What you need to know:
- The Global Study on Situation of Indigenous Women and Girls (2020) report reveals that nearly all (97 per cent) indigenous women work in the informal sector.
- Study sampled indigenous women from 11 countries including Kenya, Botswana, Burkina Faso, Burundi, Cameroon, Chad, DRC, Mali, Nigeria, South Africa and Tanzania.
- In Botswana, the San women reported facing discrimination at healthcare facilities on the basis of their appearance.
- In Cameroon, accessibility to health facilities is problematic for pygmy women as they are often located far from their homes.
Only 0.6 per cent of the 18.5 million indigenous women in Africa have advanced education, a new report shows.
The Global Study on Situation of Indigenous Women and Girls (2020) report by International Indigenous Women's Forum (Fimi), a global network of indigenous women leaders, further reveals that nearly all (97 per cent) indigenous women work in the informal sector.
The study sampled indigenous women from 11 countries including Kenya, Botswana, Burkina Faso, Burundi, Cameroon and Chad. Other countries are Democratic Republic of Congo (DRC), Mali, Nigeria, South Africa and Tanzania.
The report whose analysis pegs on the progress made in attaining the 12-strategic commitments made under the named Beijing Declaration and Platform for Action, 25 years ago, highlights distinct bottlenecks aiding leaving behind indigenous women in the journey towards sustainable development.
For instance, they are far behind in access to education. Out of the total population, only 11 per cent have acquired formal education. The rest lack the literacy skills crucial to securing better livelihoods.
While 61 per cent of the girls and women aged above 15 are in paid labour.
The declaration commits governments, international community and civil society, including non-governmental organisations and the private sector to act on women’s poverty, armed conflict, education, and health and end violence against them.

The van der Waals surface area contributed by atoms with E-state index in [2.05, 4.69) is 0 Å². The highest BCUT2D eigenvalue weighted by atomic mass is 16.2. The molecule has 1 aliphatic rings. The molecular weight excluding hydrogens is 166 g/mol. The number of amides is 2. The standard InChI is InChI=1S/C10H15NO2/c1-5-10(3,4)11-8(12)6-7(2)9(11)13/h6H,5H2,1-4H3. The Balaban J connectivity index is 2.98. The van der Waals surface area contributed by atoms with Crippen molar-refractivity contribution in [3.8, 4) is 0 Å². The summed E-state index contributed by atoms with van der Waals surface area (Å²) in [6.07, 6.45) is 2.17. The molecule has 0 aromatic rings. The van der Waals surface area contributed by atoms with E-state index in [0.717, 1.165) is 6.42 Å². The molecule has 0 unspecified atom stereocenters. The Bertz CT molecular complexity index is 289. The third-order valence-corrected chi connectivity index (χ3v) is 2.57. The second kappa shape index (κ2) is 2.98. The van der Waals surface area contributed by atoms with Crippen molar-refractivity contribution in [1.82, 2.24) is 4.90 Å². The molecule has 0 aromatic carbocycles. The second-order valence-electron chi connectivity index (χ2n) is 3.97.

Not a single country has fulfilled the commitments according to UN Women analysis on progress made this far, with indigenous women left far behind. This is because country-level laws do not still recognise them, eliminating possibilities of responding to their needs.
By understanding their distinct inequalities in access to healthcare services, countries could establish laws and policies to ensure fair treatment when seeking maternal healthcare.
In Botswana, the San women reported facing discrimination at healthcare facilities on the basis of their appearance, class and gender. For that reason, they avoid going to hospitals.
While in Cameroon, accessibility to health facilities is problematic. They are often located far from homes of the pygmy women and they offer charged services, unaffordable to the poor indigenous women.
“In conflict-affected countries such as Mali, Sudan, Burkina Faso and Cameroon, indigenous women stated that pregnant women have to travel long distances to hospital and sometimes face difficult conditions on the journey,” reads part of the report.
There is also an underlying problem to rooting out gender-based violence (GBV) among the indigenous communities.
The women interviewed in this study spoke of the fear to report such abuses because of their dependence on men. In the Kenyan scenario, this would imply the indigenous women suffering in silence instead of seeking for help through the10 GBV hotlines including the national toll free number, 1195.
The report recommends adopting a human rights-based approach in policies and laws regarding indigenous women’s social, economic, civil and political rights.
It also suggests creation of “proper work opportunities for indigenous women corresponding to their skills and traditional knowledge,” in order to economically empower them.